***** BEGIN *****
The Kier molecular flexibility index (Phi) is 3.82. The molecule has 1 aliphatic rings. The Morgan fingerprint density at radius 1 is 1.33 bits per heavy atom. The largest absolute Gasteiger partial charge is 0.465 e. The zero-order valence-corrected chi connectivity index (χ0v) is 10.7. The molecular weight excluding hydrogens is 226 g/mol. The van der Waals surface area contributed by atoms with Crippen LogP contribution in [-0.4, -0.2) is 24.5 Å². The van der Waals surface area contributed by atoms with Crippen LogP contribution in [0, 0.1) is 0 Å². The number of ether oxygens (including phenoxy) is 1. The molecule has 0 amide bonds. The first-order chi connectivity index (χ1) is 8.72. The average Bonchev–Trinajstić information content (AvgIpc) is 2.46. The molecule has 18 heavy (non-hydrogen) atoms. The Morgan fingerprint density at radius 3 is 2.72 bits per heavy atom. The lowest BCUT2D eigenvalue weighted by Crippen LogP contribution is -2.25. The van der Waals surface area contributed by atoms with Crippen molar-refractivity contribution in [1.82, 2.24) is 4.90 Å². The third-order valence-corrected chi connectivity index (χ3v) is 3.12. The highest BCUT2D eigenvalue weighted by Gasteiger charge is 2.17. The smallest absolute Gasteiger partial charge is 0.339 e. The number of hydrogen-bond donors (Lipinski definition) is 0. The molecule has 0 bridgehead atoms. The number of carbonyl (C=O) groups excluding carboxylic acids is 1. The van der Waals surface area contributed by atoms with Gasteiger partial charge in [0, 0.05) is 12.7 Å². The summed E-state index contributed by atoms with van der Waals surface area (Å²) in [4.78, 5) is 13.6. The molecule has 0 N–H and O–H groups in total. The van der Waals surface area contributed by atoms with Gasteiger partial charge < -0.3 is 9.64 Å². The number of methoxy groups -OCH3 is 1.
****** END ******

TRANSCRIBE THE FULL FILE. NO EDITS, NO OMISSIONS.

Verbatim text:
The Kier molecular flexibility index (Phi) is 3.82. The molecule has 1 aliphatic rings. The Morgan fingerprint density at radius 1 is 1.33 bits per heavy atom. The largest absolute Gasteiger partial charge is 0.465 e. The zero-order valence-corrected chi connectivity index (χ0v) is 10.7. The molecular weight excluding hydrogens is 226 g/mol. The van der Waals surface area contributed by atoms with Crippen LogP contribution in [-0.4, -0.2) is 24.5 Å². The van der Waals surface area contributed by atoms with Crippen LogP contribution in [0, 0.1) is 0 Å². The number of ether oxygens (including phenoxy) is 1. The molecule has 0 amide bonds. The first-order chi connectivity index (χ1) is 8.72. The average Bonchev–Trinajstić information content (AvgIpc) is 2.46. The molecule has 18 heavy (non-hydrogen) atoms. The Morgan fingerprint density at radius 3 is 2.72 bits per heavy atom. The lowest BCUT2D eigenvalue weighted by Crippen LogP contribution is -2.25. The van der Waals surface area contributed by atoms with Crippen molar-refractivity contribution in [1.82, 2.24) is 4.90 Å². The third-order valence-corrected chi connectivity index (χ3v) is 3.12. The highest BCUT2D eigenvalue weighted by Gasteiger charge is 2.17. The smallest absolute Gasteiger partial charge is 0.339 e. The number of hydrogen-bond donors (Lipinski definition) is 0. The molecule has 0 bridgehead atoms. The number of carbonyl (C=O) groups excluding carboxylic acids is 1. The van der Waals surface area contributed by atoms with Gasteiger partial charge in [0, 0.05) is 12.7 Å². The summed E-state index contributed by atoms with van der Waals surface area (Å²) in [4.78, 5) is 13.6. The molecule has 0 N–H and O–H groups in total. The van der Waals surface area contributed by atoms with Gasteiger partial charge < -0.3 is 9.64 Å². The number of methoxy groups -OCH3 is 1.